11. 11. CCTV in China, broadcasting mainly in Mandarin, is controlled by the CommunistParty, in democratic India, Doordarshan, using Hindi in the main, remains a govern-ment instrument central to cultural hegemony (Pashupati et al., 2003). In Japan,where the NHK is people-funded and free from commercial impositions, control overprogramme content, in the spirit of nationalism, is said to be a monopoly of themanagerial elite (Yoshimi, 2003). Nations, in other words, are branding and posi-tioning themselves via state-run television, creating a hyper-reality of nationalculture, and this process seems enabled by commercialized public television in mostof Asia, which now has a three-fold purpose – perpetuating state ideology, strength-ening public culture while profiteering. Hence the traditional notions of PSB seemto remain a utopia, whether in India, Japan, China or Malaysia.The liberal democratic notion of public broadcasting has been related to JürgenHabermas’s (see Sparks, 2004) idea of the public sphere. Simply put, this meanscontemporary mass media must guarantee access to all citizens in unrestricted andunlimited ways, and who, if not the public broadcasters, could do this better for thepeople? In a strictly theoretical sense, PSB is expected to operate universally and inclu-sively shifting beyond state and corporate vested interest. But, one may ask, howuniversal and inclusive is the notion of the public sphere particularly when under-stood in a historically white, patriarchal, patrician and bourgeois context (Morley,2004; Sparks, 2004)? As Syvertsen (2003) argues, in reference to the Norwegiancase, public broadcasting in its traditional form has been acutely difficult to operateand regulate in an era of globalization, media convergence and commercialization.Privileged CultureGiven the above, I contend that in modern Malaysia public broadcasting deviatesfrom traditional democratic ideals and re-presents mythical images of public culturein ethnic sphericules and attempts to make normal and acceptable the following:1. Privileging one group over several others, one language and one set of valuesover others;2. Promoting the vested interest of the main ruling political party, i.e. the UnitedMalays National Organization (UMNO).3. Representing a polarized Malaysian society, i.e. Malays and non-Malays orBumiputra and non-Bumiputra (ethnic minorities or colonial immigrants);4. Mediating two public spheres – one sacred and the other non-sacred – andwithin each enabling several circuits of discourses and practices, yet denyingdiversity and differences to prevail.Clearly, a privileged Malay public sphere is evident in TV1 and a non-Malay publicsphere in TV2. It seems, in other words, the sacred and the non-sacred are beingnationally mediated. The former is filled with purity; it is non-penetrable by foreigncultural elements and seems beyond ‘the nons’ (a colloquial reference to minori-ties). The primary language is Malay and the values are Islamic. The latter, however,is typically like the Malaysian hawker food, rojak. It seems free for all, with a356 THE INTERNATIONAL COMMUNICATION GAZETTE VOL. 68 NO. 4at Universiti Teknologi MARA (UiTM) on June 5, 2013gaz.sagepub.comDownloaded from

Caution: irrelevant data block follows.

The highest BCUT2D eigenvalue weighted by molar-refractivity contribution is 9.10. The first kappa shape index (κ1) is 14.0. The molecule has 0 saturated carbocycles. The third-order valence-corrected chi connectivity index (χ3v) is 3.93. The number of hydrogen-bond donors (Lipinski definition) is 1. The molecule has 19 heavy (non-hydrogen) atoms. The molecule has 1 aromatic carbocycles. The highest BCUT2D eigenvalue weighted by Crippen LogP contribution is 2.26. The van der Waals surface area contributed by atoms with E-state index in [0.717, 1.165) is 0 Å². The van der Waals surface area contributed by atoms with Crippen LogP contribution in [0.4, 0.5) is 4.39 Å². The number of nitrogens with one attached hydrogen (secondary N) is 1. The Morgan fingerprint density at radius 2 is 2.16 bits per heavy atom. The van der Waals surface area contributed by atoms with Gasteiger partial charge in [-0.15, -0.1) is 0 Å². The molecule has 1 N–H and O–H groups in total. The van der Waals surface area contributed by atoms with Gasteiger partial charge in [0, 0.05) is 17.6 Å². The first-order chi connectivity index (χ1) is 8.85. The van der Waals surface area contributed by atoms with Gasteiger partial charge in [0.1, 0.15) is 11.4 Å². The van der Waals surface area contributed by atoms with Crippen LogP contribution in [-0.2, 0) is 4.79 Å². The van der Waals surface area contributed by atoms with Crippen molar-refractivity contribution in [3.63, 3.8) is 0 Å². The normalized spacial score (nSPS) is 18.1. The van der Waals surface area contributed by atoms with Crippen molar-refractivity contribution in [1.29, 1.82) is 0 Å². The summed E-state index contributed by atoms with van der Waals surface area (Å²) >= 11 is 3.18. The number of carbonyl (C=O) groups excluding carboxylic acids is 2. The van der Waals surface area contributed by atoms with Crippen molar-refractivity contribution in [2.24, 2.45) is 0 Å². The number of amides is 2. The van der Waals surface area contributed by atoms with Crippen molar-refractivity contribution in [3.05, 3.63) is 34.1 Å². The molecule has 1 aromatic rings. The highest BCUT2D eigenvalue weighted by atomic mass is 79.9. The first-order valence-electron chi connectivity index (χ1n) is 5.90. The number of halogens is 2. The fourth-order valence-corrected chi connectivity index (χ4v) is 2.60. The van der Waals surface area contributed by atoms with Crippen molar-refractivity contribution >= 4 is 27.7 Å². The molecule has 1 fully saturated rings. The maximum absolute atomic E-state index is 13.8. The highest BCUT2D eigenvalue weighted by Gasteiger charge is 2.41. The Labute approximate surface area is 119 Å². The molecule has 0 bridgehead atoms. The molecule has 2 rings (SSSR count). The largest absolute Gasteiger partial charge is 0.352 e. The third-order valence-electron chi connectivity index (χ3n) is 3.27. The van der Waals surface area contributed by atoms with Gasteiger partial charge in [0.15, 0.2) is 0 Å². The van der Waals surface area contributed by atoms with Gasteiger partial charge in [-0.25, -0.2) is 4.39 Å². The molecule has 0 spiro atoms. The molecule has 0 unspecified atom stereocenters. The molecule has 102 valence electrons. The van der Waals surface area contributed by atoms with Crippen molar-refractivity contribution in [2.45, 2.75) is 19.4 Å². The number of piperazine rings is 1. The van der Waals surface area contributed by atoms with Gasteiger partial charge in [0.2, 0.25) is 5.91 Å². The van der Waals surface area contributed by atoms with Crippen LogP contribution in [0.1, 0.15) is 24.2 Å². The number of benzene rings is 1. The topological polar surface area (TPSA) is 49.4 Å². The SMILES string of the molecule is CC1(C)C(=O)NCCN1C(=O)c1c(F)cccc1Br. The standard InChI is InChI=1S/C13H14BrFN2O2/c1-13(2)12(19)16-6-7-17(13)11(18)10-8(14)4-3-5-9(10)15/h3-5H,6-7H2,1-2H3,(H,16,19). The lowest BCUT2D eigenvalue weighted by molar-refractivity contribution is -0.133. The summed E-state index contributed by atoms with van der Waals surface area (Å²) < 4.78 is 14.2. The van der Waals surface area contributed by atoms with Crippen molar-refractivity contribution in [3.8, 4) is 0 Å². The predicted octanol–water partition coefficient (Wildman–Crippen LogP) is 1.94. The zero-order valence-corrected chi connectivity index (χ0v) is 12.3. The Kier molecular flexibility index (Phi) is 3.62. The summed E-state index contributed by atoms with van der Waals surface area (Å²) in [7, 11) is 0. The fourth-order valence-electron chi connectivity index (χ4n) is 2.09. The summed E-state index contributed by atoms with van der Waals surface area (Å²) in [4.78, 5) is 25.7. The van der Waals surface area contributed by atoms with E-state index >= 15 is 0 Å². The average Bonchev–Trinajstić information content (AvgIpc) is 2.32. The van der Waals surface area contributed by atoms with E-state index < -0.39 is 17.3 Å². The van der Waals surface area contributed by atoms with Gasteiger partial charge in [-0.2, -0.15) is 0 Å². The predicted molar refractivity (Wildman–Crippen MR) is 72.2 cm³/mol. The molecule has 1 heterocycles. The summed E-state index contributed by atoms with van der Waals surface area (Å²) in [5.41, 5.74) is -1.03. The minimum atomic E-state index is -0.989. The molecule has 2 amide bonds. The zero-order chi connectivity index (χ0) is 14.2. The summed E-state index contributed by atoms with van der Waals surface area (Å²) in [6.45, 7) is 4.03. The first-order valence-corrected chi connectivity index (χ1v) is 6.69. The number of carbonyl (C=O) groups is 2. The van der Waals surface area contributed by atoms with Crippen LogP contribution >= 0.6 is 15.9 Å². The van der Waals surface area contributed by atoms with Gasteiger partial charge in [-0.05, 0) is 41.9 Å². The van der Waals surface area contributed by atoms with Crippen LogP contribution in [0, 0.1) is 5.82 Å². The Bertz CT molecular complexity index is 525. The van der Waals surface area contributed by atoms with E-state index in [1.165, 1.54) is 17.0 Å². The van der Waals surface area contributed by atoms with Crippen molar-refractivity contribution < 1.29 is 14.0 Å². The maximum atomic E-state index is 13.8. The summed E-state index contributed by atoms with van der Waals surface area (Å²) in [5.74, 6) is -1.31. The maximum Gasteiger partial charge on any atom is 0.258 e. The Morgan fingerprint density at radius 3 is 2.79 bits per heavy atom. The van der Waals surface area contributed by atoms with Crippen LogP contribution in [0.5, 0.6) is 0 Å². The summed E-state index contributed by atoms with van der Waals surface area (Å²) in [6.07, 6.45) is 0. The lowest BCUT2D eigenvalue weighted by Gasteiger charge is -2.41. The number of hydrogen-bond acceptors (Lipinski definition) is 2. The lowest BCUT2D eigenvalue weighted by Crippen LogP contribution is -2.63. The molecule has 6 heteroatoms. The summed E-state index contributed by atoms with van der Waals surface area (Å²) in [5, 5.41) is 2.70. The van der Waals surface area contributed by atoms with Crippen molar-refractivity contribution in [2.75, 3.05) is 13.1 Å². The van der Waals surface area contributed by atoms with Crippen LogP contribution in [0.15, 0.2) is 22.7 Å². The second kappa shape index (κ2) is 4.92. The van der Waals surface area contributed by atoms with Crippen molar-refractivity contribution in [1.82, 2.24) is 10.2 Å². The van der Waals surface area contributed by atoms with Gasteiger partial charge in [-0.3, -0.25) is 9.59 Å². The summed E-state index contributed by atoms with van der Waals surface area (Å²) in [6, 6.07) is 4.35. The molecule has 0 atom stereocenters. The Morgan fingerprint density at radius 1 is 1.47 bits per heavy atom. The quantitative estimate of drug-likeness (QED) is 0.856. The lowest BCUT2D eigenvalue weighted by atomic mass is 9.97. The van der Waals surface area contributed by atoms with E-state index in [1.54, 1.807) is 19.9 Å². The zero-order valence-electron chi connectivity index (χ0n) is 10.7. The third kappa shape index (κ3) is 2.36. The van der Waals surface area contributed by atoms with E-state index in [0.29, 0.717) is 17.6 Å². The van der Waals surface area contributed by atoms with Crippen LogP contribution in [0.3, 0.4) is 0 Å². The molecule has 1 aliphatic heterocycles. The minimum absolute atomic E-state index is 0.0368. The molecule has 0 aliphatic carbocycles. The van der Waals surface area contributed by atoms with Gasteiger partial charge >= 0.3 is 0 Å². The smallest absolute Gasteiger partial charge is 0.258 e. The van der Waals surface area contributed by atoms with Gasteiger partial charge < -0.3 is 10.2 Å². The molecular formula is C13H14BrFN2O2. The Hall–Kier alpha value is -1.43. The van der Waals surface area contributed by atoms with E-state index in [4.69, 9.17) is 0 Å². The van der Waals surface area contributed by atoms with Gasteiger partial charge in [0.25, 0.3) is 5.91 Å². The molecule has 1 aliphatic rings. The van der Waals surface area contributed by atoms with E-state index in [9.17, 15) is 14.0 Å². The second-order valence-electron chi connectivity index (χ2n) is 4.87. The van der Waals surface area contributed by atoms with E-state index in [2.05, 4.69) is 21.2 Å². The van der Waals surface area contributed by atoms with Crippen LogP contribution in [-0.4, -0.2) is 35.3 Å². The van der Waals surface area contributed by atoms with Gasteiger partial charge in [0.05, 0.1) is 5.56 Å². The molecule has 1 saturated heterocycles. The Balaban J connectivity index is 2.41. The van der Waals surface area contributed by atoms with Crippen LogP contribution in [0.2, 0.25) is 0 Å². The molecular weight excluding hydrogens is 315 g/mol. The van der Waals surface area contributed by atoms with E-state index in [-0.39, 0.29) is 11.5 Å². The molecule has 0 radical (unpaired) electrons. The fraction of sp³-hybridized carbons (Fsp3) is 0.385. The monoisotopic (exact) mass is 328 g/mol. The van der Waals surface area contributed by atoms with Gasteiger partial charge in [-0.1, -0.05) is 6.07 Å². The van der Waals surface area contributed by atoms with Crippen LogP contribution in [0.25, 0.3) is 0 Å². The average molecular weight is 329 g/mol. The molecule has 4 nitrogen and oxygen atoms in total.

12. 12. potpouri of Chinese, Tamil and English news and entertainment programmeswhether from home or abroad. TV2 airs programmes for the Chinese largelyimported from Hong Kong; for the Indians imported from India; and for the English-speaking viewers imported from Singapore and the US in the main. While, on theone hand, RTM may point out that it is providing fair content for all minority groupsvia TV2, on the other, knowingly or not, it is guilty of perpetuating a deeply rootedpure and impure public sphere, and in the process hindering the state’s (Mahathir’s)vision of creating a single Malaysian race (bangsa Malaysia) come 2020.Within the Malay public sphere itself, there prevails a form of subtle dualism –one for the Rakyat (urban Malays) and one for the Ummah (Kampung Malays). Iron-ically the Ummah tend to refer to the Kampung masses who are constantlybombarded with Islamic genre because they are presumably seen as an importantconstituent of the opposition Islamic party (PAS) and therefore must be won overby the ruling coalition party. The Rakyat, literally meaning citizenry and by suchvirtue inclusive of all people, tends, in practice, to denote the Malay Bumiputra,privileged middle class, who are an important constituent of the ruling Malay party,UMNO, whose undivided loyalty must be preserved and nurtured. Thus, while theUmmah and the Rakyat are the chosen audiences for TV1 – the prime channel andthe first channel, all the rest of the audiences, albeit the nons, are fed rojak via asecond (class?) channel. Differences within the Ummah and within the Rakyat aresimply ignored because each as a group represents a political affiliation – the formertowards PAS and the latter towards UMNO. To be inclusive in a divisive manner isbut a reflection of the Malaysian ethnic-based political party system where the rulingBarisan Nasional is made up of the UMNO (a Malay party) representing the Rakyat,while the MIC (Indian component party) and MCA (Chinese component party)represent the nons. Indeed, state broadcasting in Malaysia reflects how one ethnicgroup is privileged over several other ethnic groups. If public broadcasting is to berealized in any meaningful sense, Malaysia’s race-essentialized politics must changeto accord such a privilege to all Malaysians.ConclusionWhile western scholars have said much about the ‘whiteness’ of western media(see Allan, 1999; Cottle, 2000b; Fiske, 1994; Hall, 1996; Hartmann and Husband,1974; Sinclair and Cunningham, 2000; Turner, 1997; van Dijk, 1991), nothingreally has been said about the ‘blankness’ of Malaysian media. Whatever is counter-hegemonic is blanked in the Malaysian media and minorities have been absent andunderrepresented for a long time. Their presence, insofar as they are subordinatelypositioned, has been rather unpleasant. In all forms of home-made genres –commercial advertising, public campaigns, films, dramas, news, documentaries andsitcoms – for ideological and ringgit reasons, state television blanks minorities, inparticular Indians and other indigenous minorities. According to Oorjitham (2001)about 54 percent of Malaysian Indians work on plantations or as urban labourerson low wages with limited access to housing, education and jobs. Accounting for8 percent of the Malaysian population, Indians make up 41 percent of MalaysianKHATTAB: ‘NON’ MEDIATED IMAGES 357at Universiti Teknologi MARA (UiTM) on June 5, 2013gaz.sagepub.comDownloaded from